6. Venture out off campus and take the T!

 

So many of my friends now admit that they never took the T freshman year because they were afraid of getting lost, but it’s really simple once you do it a few times.  There’s so many great destinations that are far by foot, but not by train!  Visit Harvard, MIT, Quincy Market, Revere Beach, Newbury Street, the Charles River, and more.  Go to the Museum of Science’s College Night and make sure to look out for all the free events around town.  The sooner you become familiar with the greater Boston area, the better.

NOTE: Get yourself a CharlieCard.  Don’t deal with the CharlieTicket.  Literally, go up to any MBTA worker in a station and just ask for a CharlieCard.  It’ll be empty and you can add $$ to it at any machine, but it’s so much cooler looking (and cheaper) than constantly buying CharlieTickets.

7. Go to all of the clubs!

 

Freshman year, I went to the Fall Fest where all of the clubs were out and you could sign up for whatever you want.  I signed up for I think 30 clubs, and I only wound up going to 10 of them, and I’m now still in 4 of them.  But still, I’ve learned I enjoy things I never would’ve signed up for if I wasn’t looking for new things to try.  Try out for an a cappella ensemble if you want!  Don’t get in?  There’s the NU Songwriting Club instead.  Do you like video games?  Give the NU Game Development Club a shot!  There’s something for everyone, and clubs are a great opportunity to make friends and even start networking!

8. Go to Rebecca’s often and not during peak times!

Rebecca’s is the hidden gem on campus and I missed out on it for most of freshman year because I was too afraid to ask anyone where it was.  For the record, it’s in the lower level of Churchill Hall, right by Snell Library.  They’re open weekdays from 7 am – 4 pm, and have the world’s best sandwiches (my fav is the Tuscan Turkey, but you figure out your fav!).  My suggestion is to go DURING class times.  DO NOT GO TO REBECCA’S RIGHT AFTER A CLASS LET OUT.  You will be stuck in line for the longest time, but if you wait even 15 minutes after class and then go, it’ll be a much shorter wait.

9. Make use of the Marino Recreation Center!

While you live in a dorm semi-close to the Marino Center, get your butt off of your bed and away from your computer and GO. TO. THE. GYM.  You won’t regret it.  It’ll help to keep the dreaded freshman 15 away, and will make you feel less guilty about all the nights you spend eating Ben and Jerry’s with your roommate watching The Bachelor.  The Marino Center is 3 stories, has an indoor track, a rock climbing wall, a weight room, basketball courts, fitness studios, and a TON of different exercise machines.  Some people find it weird that on the first floor of the gym there are several restaurants with eating areas right below the people working out.  I find it motivating.  I will gladly go on the treadmill and run my ass off while staring down at the man eating a burrito and feeling powerful.  Like “Heck yeah, I’m working my ass off while you’re eating a savory slab of meat down there!  Well guess what?  I’m gonna get a burrito later too and I’m not going to feel bad about eating it, like I’m sure you are right now.  So HAH!”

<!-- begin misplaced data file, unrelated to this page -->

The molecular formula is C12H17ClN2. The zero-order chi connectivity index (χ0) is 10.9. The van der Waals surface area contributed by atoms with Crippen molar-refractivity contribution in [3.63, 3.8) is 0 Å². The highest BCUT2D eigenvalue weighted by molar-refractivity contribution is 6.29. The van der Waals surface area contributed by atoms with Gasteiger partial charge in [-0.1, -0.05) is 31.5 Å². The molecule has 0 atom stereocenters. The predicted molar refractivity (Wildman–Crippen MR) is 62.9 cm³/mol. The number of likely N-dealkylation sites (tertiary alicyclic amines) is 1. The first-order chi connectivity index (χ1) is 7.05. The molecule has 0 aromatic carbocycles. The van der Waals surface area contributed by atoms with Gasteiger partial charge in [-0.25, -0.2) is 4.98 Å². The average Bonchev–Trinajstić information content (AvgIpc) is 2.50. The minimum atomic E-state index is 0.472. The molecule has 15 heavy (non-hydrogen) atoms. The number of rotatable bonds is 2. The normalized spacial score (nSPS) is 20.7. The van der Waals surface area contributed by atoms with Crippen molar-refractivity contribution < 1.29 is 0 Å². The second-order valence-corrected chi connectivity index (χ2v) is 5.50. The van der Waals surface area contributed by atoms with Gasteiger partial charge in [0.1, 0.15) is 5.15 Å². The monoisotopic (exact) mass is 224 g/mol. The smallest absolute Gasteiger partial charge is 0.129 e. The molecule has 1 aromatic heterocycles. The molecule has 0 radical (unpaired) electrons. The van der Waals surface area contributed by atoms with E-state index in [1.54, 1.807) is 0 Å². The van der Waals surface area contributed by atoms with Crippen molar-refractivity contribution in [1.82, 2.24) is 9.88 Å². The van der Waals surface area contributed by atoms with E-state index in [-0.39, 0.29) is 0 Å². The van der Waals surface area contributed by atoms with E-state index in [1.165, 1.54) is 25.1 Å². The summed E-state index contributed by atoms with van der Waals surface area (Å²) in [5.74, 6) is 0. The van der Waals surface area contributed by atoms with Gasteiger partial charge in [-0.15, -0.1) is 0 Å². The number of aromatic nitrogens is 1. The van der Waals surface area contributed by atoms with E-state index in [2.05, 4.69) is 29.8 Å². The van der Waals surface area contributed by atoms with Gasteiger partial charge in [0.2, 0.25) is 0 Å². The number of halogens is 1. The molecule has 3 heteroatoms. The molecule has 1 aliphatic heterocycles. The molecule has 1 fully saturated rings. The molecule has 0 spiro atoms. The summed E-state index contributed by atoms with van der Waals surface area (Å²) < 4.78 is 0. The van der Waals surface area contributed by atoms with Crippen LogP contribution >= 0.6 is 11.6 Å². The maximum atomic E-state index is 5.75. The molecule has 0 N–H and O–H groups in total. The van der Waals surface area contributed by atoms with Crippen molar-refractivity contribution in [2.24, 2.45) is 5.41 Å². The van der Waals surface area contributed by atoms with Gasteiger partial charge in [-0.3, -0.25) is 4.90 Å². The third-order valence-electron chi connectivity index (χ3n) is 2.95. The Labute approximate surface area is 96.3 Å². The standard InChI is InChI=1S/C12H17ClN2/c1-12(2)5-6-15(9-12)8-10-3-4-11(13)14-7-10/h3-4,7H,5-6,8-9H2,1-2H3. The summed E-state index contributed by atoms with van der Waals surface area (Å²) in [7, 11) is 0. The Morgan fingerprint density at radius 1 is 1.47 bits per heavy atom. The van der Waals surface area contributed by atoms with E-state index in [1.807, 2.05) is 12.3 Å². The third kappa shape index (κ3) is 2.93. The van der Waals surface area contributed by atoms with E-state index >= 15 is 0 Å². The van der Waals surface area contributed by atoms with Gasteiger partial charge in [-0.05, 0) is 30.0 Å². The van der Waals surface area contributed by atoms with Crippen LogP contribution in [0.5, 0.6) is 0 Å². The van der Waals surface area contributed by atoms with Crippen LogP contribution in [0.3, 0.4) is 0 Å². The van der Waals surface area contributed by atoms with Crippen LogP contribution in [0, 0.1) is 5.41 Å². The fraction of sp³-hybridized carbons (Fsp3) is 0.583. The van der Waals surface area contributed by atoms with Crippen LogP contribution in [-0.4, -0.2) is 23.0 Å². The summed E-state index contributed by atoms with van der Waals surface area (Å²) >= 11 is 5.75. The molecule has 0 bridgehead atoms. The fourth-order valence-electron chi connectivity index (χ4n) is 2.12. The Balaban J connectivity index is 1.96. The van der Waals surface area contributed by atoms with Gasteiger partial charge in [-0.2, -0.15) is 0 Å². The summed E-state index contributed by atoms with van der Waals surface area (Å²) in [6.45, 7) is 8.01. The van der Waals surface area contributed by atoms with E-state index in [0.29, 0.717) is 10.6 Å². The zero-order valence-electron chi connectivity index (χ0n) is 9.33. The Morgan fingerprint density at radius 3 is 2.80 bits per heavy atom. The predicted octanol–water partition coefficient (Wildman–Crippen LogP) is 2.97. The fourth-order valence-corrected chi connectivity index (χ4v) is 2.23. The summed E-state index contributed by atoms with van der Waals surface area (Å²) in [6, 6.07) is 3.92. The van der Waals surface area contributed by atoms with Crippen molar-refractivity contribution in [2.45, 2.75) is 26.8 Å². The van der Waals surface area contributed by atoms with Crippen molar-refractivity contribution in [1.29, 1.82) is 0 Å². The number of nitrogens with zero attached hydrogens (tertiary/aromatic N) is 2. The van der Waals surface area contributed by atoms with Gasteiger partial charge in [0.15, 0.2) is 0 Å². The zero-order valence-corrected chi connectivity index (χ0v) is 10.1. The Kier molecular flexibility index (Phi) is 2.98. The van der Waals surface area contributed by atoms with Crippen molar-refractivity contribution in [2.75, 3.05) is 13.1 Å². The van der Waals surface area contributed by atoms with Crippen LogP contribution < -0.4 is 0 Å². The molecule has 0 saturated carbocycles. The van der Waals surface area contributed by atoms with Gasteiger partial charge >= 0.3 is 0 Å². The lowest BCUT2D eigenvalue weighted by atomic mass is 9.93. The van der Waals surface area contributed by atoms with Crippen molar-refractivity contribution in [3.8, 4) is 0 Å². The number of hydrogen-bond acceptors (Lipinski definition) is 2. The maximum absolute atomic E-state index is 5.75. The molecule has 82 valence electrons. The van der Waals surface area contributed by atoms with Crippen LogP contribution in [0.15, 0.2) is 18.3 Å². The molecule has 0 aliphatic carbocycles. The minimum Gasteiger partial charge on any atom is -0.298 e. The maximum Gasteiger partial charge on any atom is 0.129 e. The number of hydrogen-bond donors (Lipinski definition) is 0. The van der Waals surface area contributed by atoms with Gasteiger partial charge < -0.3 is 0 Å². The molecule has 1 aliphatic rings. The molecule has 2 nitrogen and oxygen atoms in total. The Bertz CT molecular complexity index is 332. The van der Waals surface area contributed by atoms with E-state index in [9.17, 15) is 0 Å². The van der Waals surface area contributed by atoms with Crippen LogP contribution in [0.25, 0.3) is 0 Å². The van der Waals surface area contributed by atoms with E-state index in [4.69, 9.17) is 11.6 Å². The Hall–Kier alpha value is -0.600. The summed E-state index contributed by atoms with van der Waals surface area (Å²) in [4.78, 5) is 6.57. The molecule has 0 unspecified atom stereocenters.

10. Have fun!

 

Whatever that means for you, have tons of fun!  I know college is stressful and your classes may be harder than you expected, but when you walk across that stage in TD Garden and accept your diploma, it’ll all be worth it.  Make plenty of friends, because your friends will come and go as the years go on.  Join as many clubs as you can handle.  Run when you can, so you can eat whatever you’d like.  Get at least 6-7 hours of sleep a night!  You’ll thank me later.  Go out often but don’t go too crazy.  Call your parents – they miss you and you know it.  These are the best years of your life, so let your new home of Northeastern University help you make the best of it.